Making the move from CTO to CEO was a daunting experience for me: after all, I had spent a large part of my career working behind the scenes. Now, I was going to be the face of a company, taking on new responsibilities that encapsulated a whole other realm of leadership than what I had previously experienced.
For chief technologists who deal primarily with the tech and little to none of the finance, marketing or sales, the path to CEO can be difficult to make out. Yet more and more we’re seeing tech-savvy individuals who have long since occupied the CTO position step up and accept the responsibility that comes with the title of CEO.
CTOs are a type of functional leader, meaning their roles are typically expertise-based rather than broadly operational like a CEO (CFO is another example of a functional leader). These types of leaders have specialized skill sets — CTOs are technology experts, and CFOs have an acute understanding of finance. According to research done by McKinsey & Company, less than 15 percent of CEOs in their dataset had risen from functional leadership positions such as CTO or CFO.
CEOs must set the overarching vision and goals for an organization. They make high-level business decisions regarding a variety of subjects that decide their organization’s direction. They must also communicate regularly with their board of directors and other leadership to solicit guidance and find the best course of action in any given situation. It’s a forward-facing role, one that requires a lot more out of a person mentally and socially than other leadership positions might.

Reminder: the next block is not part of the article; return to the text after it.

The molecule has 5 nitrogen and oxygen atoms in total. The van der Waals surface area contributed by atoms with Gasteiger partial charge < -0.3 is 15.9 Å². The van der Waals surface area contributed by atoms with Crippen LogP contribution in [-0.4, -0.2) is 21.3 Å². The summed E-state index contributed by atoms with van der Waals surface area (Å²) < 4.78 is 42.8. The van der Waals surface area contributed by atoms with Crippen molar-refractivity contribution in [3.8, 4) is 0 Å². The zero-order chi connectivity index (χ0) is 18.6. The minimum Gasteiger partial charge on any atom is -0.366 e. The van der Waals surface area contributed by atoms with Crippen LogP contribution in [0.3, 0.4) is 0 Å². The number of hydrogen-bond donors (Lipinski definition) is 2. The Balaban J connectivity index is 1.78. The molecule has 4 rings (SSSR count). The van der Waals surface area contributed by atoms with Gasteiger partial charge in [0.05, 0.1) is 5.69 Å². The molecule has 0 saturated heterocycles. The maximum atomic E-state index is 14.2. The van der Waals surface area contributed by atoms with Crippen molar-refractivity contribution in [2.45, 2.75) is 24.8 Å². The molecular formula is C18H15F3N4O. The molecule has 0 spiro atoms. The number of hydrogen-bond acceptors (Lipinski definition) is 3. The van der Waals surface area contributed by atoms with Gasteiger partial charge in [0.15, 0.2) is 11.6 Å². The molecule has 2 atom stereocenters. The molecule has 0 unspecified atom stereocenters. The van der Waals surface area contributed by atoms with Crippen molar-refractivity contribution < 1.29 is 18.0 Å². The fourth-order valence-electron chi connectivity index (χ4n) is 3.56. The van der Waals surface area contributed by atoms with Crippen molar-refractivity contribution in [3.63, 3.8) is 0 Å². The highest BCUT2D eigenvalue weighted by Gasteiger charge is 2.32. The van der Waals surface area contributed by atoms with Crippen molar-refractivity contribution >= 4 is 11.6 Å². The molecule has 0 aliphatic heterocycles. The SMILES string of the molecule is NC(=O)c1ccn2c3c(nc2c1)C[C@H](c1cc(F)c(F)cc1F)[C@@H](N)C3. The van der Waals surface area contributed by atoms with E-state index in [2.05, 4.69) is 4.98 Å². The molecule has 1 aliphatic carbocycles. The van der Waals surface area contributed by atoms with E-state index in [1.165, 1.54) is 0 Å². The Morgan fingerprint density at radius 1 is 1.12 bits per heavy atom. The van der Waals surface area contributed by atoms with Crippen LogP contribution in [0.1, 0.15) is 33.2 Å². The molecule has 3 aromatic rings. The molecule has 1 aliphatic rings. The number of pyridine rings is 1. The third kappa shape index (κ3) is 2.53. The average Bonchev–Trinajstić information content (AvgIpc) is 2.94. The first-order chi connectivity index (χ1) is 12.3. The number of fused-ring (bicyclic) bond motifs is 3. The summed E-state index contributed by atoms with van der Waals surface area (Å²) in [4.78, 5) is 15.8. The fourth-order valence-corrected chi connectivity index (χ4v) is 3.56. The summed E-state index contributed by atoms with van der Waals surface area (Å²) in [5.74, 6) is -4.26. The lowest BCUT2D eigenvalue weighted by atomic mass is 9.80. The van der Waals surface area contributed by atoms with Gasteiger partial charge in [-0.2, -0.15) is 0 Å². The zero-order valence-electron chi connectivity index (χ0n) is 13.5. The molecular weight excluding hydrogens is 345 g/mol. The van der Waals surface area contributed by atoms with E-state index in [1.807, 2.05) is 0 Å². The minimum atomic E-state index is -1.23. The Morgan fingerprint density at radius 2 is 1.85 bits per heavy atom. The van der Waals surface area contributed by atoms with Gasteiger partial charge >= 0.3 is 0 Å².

As a CTO and technologist, I indeed found that my career consisted mostly of being behind a computer and dealing directly with the technology. This wasn’t entirely the case, as my leadership positions at GSI Commerce and OpenSky afforded me more organizational and operational experience, but for the most part, I was happy to be working behind the scenes. When OpenSky acquired by Alibaba and subsequently rebranded as MoreCommerce, I was approached for the role of CEO, and it was an opportunity I simply couldn’t pass up. But I knew that to effectively transition roles, it would require a lot of learning and discomfort before I could grow into the position of CEO. Here are some of the lessons I picked up in the process that helped me go from a CTO to a CEO.
Keep a Close Eye on Your Business
Businesses are like living organisms, and CEOs must constantly monitor their company’s health and overall growth, attempting to fix any issues that appear. While CTOs have a specific function in dealing with technological matters, CEOs must have a much broader perspective and a wider breadth of understanding in order to properly lead an organization.
Learning every individual aspect of how your organization works is akin to gathering the pieces of a puzzle. Now, you have to understand how all the pieces fit together. While departments like marketing and finance have distinct goals and functions, understanding their dynamic and how they collaborate will give you a deeper insight into the roles of your fellow leaders as well as how the business as a whole operates and seamlessly works together.